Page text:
Demographically, the listed schools struggle with high poverty. Where there is high poverty, there are high levels of adverse childhood experiences and trauma. Criminal activity, violence, substance abuse and mental illness all take a toll on a child's ability to learn.

The human body is programmed to react to emergencies with a flood of cortisol and adrenaline. Emergencies do not allow time for reflection and thoughtful consideration. The thing is, if life is a permanent emergency, that same reaction interferes with higher learning. When schools try to handle difficult behavior with punishment, referrals and expulsion, they inadvertently retrigger the emergency reaction. And things get worse.

Across our country, school districts are recognizing that most challenged schools have to shift from a punishment to a problem-solving approach in handling difficult behavior and poor classroom performance.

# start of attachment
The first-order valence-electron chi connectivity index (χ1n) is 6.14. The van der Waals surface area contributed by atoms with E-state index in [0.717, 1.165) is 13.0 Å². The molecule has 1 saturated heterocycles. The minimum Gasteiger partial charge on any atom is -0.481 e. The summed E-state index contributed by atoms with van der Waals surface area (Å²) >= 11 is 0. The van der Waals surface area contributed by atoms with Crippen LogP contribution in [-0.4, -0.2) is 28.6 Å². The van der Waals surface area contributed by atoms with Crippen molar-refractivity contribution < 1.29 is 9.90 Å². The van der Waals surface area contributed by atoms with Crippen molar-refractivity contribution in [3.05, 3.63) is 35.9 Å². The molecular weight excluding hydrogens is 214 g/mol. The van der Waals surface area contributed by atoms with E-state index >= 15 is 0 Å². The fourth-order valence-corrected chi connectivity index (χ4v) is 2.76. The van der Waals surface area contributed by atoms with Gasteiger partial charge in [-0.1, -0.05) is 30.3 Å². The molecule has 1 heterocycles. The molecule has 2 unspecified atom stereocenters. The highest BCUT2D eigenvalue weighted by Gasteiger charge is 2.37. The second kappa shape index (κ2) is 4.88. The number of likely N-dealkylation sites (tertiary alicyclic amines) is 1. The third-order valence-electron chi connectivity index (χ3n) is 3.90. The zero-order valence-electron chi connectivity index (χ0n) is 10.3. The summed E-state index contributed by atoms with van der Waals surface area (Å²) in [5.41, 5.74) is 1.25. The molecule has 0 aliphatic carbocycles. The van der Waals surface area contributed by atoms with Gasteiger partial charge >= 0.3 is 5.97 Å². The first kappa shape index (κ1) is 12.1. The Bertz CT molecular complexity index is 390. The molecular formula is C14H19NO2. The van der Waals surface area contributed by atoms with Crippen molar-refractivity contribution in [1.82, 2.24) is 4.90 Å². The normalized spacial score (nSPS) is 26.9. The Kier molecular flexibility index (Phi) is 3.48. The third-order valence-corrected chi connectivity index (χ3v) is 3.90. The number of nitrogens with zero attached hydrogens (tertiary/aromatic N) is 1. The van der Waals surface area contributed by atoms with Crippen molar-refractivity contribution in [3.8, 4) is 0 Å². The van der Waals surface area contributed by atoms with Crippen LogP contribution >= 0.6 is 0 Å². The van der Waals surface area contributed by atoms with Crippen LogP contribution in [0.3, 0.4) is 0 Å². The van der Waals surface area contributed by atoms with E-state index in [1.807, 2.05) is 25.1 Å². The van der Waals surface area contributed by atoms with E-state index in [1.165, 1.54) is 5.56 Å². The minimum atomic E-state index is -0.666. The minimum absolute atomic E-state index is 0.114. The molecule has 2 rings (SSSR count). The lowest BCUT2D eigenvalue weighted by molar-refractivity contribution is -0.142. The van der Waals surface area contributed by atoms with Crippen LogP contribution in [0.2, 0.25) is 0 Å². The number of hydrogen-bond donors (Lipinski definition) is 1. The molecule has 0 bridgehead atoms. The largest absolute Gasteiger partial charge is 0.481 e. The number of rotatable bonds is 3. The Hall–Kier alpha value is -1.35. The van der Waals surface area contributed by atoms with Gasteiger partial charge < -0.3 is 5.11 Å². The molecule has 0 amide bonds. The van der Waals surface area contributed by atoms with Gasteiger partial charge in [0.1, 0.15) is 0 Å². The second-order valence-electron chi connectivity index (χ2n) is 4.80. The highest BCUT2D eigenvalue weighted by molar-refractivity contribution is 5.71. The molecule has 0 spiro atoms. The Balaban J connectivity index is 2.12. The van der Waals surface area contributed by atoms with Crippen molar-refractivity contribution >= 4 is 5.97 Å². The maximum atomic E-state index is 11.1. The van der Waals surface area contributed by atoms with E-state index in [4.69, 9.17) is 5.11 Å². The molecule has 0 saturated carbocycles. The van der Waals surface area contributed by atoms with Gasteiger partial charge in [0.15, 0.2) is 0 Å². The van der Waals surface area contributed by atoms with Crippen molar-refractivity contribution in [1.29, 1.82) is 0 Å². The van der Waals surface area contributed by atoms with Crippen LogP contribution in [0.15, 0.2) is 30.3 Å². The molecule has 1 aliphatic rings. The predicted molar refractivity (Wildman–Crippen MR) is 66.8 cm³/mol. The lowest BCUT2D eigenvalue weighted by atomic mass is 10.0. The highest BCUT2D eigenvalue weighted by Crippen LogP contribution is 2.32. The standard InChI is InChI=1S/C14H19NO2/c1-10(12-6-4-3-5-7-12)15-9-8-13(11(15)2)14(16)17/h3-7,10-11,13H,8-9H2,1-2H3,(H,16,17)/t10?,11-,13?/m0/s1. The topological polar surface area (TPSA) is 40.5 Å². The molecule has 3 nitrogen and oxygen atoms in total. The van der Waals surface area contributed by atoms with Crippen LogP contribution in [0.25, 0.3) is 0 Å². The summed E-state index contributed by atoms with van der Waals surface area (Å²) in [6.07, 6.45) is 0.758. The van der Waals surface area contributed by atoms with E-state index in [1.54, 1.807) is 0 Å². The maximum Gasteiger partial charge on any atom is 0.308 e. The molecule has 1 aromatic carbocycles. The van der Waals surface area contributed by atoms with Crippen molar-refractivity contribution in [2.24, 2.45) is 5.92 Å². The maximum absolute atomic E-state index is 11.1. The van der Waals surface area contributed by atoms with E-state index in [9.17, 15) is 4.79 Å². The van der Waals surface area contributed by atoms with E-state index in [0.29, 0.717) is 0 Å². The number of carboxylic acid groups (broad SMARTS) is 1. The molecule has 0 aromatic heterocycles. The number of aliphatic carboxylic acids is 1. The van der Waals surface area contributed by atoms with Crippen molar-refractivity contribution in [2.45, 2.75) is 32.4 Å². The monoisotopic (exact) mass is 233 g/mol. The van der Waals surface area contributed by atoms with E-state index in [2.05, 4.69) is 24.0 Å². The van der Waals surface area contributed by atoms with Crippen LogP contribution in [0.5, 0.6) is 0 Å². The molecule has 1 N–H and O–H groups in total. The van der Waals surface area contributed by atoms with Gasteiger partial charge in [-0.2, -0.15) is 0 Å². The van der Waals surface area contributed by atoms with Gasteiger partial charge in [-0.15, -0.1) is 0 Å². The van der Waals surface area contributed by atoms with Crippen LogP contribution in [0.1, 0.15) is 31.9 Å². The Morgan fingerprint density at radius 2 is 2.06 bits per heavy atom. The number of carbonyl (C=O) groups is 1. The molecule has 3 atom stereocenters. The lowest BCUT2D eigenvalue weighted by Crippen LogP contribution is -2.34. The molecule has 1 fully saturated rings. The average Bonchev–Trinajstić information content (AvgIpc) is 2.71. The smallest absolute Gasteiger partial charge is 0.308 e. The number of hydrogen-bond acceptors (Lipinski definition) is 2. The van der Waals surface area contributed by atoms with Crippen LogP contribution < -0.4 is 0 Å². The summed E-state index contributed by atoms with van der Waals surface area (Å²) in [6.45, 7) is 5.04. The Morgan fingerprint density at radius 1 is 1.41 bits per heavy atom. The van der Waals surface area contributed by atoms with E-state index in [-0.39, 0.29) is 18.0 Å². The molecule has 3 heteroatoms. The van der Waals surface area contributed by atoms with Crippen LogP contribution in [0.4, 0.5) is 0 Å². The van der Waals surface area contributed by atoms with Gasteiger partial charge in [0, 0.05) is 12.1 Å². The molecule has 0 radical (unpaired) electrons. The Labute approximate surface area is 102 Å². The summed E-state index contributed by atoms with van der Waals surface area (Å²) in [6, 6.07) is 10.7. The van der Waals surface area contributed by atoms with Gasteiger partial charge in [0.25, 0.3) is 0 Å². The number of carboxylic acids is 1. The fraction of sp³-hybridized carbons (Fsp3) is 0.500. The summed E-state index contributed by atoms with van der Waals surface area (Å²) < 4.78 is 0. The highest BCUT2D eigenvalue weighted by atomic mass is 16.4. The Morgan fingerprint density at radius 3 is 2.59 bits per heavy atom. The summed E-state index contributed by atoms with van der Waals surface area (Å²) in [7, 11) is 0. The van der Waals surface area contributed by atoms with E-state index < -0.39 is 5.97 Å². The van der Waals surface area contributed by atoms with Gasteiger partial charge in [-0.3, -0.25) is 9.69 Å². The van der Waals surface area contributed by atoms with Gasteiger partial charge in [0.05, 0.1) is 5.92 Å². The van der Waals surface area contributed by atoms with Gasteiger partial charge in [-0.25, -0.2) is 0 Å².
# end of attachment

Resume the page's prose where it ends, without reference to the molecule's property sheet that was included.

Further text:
And improvement, while slow, is happening. San Francisco's El Dorado Elementary used trauma-informed and restorative practices, and suspensions dropped 89 percent. Wellness centers, calming corners, buddy classrooms and, above all, trauma-informed staff — from the principal to the maintenance team — can transform a child's ability to learn.

Juliana Menke, St. Petersburg (June 19)

Comments

Monday’s letters: Skip those plastic bags and save the environment

To save our seas, overcome congressional apathy | Column, June 16Do your part and skip plastic bagsEvery day we read about the shame of our landfills and oceans filling up with plastic bags, yet most people don’t care. My wife and I always carry ...